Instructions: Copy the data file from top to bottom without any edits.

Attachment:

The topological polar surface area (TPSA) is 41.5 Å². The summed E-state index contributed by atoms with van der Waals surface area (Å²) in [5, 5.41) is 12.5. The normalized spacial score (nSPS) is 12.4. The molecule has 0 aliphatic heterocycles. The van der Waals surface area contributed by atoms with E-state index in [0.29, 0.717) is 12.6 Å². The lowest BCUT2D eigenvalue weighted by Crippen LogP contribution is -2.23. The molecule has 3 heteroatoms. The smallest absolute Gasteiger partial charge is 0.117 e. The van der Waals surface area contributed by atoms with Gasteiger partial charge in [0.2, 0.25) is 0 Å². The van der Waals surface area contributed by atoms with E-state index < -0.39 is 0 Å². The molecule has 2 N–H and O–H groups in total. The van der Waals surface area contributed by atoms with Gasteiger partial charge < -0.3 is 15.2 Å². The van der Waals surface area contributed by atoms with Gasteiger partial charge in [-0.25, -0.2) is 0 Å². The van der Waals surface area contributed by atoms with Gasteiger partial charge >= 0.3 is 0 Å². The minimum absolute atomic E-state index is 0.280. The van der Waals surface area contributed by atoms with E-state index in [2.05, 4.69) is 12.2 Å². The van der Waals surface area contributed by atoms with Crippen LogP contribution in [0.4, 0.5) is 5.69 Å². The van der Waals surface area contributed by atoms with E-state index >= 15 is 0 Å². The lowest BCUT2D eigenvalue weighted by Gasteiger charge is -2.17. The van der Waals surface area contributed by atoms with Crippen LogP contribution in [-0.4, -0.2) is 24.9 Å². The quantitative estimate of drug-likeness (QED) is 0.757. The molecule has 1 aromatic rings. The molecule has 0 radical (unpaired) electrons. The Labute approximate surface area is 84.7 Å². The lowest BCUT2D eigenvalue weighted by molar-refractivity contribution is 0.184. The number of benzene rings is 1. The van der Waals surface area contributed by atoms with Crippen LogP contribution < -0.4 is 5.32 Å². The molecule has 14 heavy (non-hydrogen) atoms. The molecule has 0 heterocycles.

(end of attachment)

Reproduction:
The topological polar surface area (TPSA) is 41.5 Å². The summed E-state index contributed by atoms with van der Waals surface area (Å²) in [5, 5.41) is 12.5. The normalized spacial score (nSPS) is 12.4. The molecule has 0 aliphatic heterocycles. The van der Waals surface area contributed by atoms with E-state index in [0.29, 0.717) is 12.6 Å². The lowest BCUT2D eigenvalue weighted by Crippen LogP contribution is -2.23. The molecule has 3 heteroatoms. The smallest absolute Gasteiger partial charge is 0.117 e. The van der Waals surface area contributed by atoms with Gasteiger partial charge in [0.2, 0.25) is 0 Å². The van der Waals surface area contributed by atoms with E-state index < -0.39 is 0 Å². The molecule has 2 N–H and O–H groups in total. The van der Waals surface area contributed by atoms with Gasteiger partial charge < -0.3 is 15.2 Å². The van der Waals surface area contributed by atoms with Gasteiger partial charge in [-0.25, -0.2) is 0 Å². The van der Waals surface area contributed by atoms with Gasteiger partial charge >= 0.3 is 0 Å². The minimum absolute atomic E-state index is 0.280. The van der Waals surface area contributed by atoms with E-state index in [2.05, 4.69) is 12.2 Å². The van der Waals surface area contributed by atoms with Crippen LogP contribution in [0.4, 0.5) is 5.69 Å². The van der Waals surface area contributed by atoms with E-state index >= 15 is 0 Å². The lowest BCUT2D eigenvalue weighted by Gasteiger charge is -2.17. The van der Waals surface area contributed by atoms with Crippen LogP contribution in [-0.4, -0.2) is 24.9 Å². The quantitative estimate of drug-likeness (QED) is 0.757. The molecule has 1 aromatic rings. The molecule has 0 radical (unpaired) electrons. The Labute approximate surface area is 84.7 Å². The lowest BCUT2D eigenvalue weighted by molar-refractivity contribution is 0.184. The number of benzene rings is 1. The van der Waals surface area contributed by atoms with Crippen LogP contribution < -0.4 is 5.32 Å². The molecule has 14 heavy (non-hydrogen) atoms. The molecule has 0 heterocycles.